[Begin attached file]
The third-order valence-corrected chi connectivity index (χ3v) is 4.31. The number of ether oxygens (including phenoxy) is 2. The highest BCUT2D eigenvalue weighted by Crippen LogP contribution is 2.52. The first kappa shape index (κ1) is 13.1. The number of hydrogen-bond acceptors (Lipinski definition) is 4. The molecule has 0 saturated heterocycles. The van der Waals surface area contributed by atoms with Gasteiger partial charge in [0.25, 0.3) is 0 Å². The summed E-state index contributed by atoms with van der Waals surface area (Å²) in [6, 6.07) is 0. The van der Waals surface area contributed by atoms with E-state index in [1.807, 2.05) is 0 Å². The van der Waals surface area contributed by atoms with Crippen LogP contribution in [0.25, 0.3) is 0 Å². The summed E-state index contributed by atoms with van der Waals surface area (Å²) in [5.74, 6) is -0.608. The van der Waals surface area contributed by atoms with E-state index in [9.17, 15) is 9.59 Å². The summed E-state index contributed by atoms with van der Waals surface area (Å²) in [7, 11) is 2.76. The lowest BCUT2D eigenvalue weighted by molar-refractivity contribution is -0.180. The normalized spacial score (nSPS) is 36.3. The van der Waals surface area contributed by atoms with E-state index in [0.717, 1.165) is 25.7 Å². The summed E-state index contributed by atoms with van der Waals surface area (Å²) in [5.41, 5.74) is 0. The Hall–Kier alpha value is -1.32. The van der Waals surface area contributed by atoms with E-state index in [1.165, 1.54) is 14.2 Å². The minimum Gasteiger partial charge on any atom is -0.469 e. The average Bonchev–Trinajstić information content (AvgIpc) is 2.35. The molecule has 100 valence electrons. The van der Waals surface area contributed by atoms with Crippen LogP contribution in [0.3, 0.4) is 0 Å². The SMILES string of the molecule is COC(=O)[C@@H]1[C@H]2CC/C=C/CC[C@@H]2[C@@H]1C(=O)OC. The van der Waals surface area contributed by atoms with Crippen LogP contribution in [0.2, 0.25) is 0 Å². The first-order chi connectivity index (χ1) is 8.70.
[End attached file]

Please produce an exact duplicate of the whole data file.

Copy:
The third-order valence-corrected chi connectivity index (χ3v) is 4.31. The number of ether oxygens (including phenoxy) is 2. The highest BCUT2D eigenvalue weighted by Crippen LogP contribution is 2.52. The first kappa shape index (κ1) is 13.1. The number of hydrogen-bond acceptors (Lipinski definition) is 4. The molecule has 0 saturated heterocycles. The van der Waals surface area contributed by atoms with Gasteiger partial charge in [0.25, 0.3) is 0 Å². The summed E-state index contributed by atoms with van der Waals surface area (Å²) in [6, 6.07) is 0. The van der Waals surface area contributed by atoms with E-state index in [1.807, 2.05) is 0 Å². The van der Waals surface area contributed by atoms with Crippen LogP contribution in [0.25, 0.3) is 0 Å². The summed E-state index contributed by atoms with van der Waals surface area (Å²) in [5.74, 6) is -0.608. The van der Waals surface area contributed by atoms with E-state index in [9.17, 15) is 9.59 Å². The summed E-state index contributed by atoms with van der Waals surface area (Å²) in [7, 11) is 2.76. The lowest BCUT2D eigenvalue weighted by molar-refractivity contribution is -0.180. The normalized spacial score (nSPS) is 36.3. The van der Waals surface area contributed by atoms with E-state index in [0.717, 1.165) is 25.7 Å². The summed E-state index contributed by atoms with van der Waals surface area (Å²) in [5.41, 5.74) is 0. The Hall–Kier alpha value is -1.32. The van der Waals surface area contributed by atoms with E-state index in [1.165, 1.54) is 14.2 Å². The minimum Gasteiger partial charge on any atom is -0.469 e. The average Bonchev–Trinajstić information content (AvgIpc) is 2.35. The molecule has 100 valence electrons. The van der Waals surface area contributed by atoms with Crippen LogP contribution in [0.3, 0.4) is 0 Å². The SMILES string of the molecule is COC(=O)[C@@H]1[C@H]2CC/C=C/CC[C@@H]2[C@@H]1C(=O)OC. The van der Waals surface area contributed by atoms with Crippen LogP contribution in [0.2, 0.25) is 0 Å². The first-order chi connectivity index (χ1) is 8.70.